2022 ◽  
Leeban Yusuf ◽  
Venera Tyukmaeva ◽  
Anneli Hoikkala ◽  
Michael G Ritchie

Speciation with gene flow is now widely regarded as common. However, the frequency of introgression between recently diverged species and the evolutionary consequences of gene flow are still poorly understood. The virilis group of Drosophila contains around a dozen species that are geographically widespread and show varying levels of pre-zygotic and post-zygotic isolation. Here, we utilize de novo genome assemblies and whole-genome sequencing data to resolve phylogenetic relationships and describe patterns of introgression and divergence across the group. We suggest that the virilis group consists of three, rather than the traditional two, subgroups. We found evidence of pervasive phylogenetic discordance caused by ancient introgression events between distant lineages within the group, and much more recent gene flow between closely-related species. When assessing patterns of genome-wide divergence in species pairs across the group, we found no consistent genomic evidence of a disproportionate role for the X chromosome. Some genes undergoing rapid sequence divergence across the group were involved in chemical communication and may be related to the evolution of sexual isolation. We suggest that gene flow between closely-related species has potentially had an impact on lineage-specific adaptation and the evolution of reproductive barriers. Our results show how ancient and recent introgression confuse phylogenetic reconstruction, and suggest that shared variation can facilitate adaptation and speciation.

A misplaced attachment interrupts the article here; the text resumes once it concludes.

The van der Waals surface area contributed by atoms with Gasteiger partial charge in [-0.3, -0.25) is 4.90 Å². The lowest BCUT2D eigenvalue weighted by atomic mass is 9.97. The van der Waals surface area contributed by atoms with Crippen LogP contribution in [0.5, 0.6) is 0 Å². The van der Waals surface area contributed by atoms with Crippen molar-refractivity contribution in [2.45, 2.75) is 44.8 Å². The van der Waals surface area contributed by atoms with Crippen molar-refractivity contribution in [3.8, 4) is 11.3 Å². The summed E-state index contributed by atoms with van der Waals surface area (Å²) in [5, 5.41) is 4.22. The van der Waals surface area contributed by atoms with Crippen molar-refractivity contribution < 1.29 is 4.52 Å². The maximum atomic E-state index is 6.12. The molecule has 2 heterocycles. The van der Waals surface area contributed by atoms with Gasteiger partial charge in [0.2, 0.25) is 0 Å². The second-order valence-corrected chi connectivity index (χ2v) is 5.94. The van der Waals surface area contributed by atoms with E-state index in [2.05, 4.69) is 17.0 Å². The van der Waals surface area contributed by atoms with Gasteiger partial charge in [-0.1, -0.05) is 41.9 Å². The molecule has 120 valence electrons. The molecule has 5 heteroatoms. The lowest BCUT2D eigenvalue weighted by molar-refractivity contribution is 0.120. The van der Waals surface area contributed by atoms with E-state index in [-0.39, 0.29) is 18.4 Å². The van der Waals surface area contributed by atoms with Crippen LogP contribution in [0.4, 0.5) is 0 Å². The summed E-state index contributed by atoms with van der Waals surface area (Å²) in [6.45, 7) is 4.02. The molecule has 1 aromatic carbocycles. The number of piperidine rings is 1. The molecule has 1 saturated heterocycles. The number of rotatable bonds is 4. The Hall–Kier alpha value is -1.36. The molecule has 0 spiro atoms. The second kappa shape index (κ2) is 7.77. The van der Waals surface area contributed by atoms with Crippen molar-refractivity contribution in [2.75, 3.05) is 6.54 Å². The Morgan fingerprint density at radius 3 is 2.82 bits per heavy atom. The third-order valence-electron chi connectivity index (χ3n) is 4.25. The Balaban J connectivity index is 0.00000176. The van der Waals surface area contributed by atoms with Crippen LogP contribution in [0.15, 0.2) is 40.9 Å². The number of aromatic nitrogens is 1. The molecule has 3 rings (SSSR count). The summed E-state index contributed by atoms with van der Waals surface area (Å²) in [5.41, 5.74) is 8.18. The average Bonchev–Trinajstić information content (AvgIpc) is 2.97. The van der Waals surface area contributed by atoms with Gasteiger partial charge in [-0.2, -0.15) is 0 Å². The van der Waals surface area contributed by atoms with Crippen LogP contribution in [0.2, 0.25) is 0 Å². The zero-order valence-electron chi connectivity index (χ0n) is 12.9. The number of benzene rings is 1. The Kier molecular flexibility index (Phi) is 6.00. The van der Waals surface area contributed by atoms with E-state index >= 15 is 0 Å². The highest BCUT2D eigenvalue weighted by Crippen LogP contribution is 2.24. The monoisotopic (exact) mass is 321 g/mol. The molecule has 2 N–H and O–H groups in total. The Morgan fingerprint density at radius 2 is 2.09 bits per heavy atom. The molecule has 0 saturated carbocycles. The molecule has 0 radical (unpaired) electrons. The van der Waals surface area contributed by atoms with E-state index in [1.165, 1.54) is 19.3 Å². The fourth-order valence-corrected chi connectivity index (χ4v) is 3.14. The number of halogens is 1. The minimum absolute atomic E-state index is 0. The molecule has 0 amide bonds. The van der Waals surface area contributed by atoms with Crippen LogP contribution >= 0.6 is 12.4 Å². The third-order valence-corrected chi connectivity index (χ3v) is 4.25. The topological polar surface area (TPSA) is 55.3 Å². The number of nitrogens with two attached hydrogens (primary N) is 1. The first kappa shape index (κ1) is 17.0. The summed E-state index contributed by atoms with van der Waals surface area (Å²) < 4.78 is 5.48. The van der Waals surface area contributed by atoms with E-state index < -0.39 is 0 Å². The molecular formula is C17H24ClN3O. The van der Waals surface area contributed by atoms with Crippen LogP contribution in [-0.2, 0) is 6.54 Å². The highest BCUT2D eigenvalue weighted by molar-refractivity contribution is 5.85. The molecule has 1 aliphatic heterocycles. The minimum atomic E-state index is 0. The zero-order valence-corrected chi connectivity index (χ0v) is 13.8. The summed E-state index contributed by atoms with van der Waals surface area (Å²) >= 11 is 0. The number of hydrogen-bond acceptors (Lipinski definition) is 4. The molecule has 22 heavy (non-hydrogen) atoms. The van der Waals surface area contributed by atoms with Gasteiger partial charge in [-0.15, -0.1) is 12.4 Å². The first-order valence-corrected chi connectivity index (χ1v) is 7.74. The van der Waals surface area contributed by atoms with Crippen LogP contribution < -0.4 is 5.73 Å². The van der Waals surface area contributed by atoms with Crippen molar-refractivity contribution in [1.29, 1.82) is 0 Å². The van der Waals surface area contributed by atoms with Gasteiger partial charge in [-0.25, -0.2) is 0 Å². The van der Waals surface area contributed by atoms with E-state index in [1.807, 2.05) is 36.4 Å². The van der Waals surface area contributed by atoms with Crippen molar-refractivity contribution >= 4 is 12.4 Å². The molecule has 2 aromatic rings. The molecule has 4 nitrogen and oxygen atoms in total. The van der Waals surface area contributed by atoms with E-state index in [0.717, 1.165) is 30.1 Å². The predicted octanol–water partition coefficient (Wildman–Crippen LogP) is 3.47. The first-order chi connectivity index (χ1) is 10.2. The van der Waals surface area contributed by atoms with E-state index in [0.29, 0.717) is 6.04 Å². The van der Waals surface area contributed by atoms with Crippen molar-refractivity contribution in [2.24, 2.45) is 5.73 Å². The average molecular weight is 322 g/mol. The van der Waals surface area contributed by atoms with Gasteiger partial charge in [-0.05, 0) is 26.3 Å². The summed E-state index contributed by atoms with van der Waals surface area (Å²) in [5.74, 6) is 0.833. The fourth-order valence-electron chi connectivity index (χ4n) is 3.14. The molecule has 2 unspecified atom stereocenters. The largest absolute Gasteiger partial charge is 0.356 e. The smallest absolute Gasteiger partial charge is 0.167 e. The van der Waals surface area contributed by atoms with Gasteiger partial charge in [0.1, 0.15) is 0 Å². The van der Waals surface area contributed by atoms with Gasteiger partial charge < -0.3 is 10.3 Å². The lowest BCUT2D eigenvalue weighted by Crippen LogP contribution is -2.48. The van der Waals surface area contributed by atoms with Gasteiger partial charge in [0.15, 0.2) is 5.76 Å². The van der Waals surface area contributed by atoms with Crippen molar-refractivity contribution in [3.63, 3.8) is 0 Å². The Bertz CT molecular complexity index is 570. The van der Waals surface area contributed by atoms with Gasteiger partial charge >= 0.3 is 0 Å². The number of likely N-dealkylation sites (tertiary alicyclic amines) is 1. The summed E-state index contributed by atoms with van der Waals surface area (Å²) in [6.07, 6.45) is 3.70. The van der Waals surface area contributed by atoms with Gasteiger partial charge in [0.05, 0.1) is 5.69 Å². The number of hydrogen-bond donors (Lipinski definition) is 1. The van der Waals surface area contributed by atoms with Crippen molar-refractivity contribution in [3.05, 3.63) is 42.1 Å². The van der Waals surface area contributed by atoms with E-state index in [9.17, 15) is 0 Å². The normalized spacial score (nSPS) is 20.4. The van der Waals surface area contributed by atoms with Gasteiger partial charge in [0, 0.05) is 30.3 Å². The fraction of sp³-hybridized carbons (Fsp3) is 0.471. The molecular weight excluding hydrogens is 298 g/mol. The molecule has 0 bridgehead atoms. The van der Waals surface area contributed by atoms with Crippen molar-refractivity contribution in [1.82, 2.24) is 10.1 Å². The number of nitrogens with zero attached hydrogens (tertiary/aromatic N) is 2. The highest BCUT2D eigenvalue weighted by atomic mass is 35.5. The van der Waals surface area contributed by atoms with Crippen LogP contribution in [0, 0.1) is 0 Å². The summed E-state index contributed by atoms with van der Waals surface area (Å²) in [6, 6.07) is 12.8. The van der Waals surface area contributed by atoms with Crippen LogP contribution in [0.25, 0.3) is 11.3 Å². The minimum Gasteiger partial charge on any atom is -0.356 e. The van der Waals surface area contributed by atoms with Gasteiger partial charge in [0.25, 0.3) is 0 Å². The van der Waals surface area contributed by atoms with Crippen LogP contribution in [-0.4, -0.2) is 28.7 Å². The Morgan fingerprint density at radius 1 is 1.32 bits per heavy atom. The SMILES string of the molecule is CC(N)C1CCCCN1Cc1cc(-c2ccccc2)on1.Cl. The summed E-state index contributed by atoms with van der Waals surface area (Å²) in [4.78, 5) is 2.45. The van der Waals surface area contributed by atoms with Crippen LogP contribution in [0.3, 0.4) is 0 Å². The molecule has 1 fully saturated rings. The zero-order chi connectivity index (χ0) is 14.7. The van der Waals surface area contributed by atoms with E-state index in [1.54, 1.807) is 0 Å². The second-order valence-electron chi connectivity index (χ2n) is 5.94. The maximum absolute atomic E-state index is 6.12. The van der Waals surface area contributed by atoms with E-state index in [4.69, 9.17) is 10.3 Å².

Zootaxa ◽  
2022 ◽  
Vol 5087 (4) ◽  
pp. 541-557

Two new mite species of the genus Cunaxa are described based on female specimens in Vietnam: Cunaxa oblongostriata sp. n. and C. sergeyenkoi sp. n. (Acari: Prostigmata: Cunaxidae). Cunaxa oblongostriata sp. n. differs from the related species, C. setirostris (Hermann, 1804), in having the propodosomal shield triangular and longitudinal striae between dorsal setae d1–d1; while in C. setirostris, the propodosomal shield is trapezoidal and striae between setae d1–d1 are transversal. Cunaxa sergeyenkoi sp. n. differs from two related species, C. bochkovi Khaustov & Kuznetsov, 1998 and C. womersleyi Baker and Hoffmann, 1948, by the basifemoral chetotaxy of legs I–IV: 4-4-2-1 sts; while C. bochkovi and C. womersleyi have the basifemoral chaetotaxy I–IV: 3-3-3-1 sts and 4-4-3-1 sts, respectively.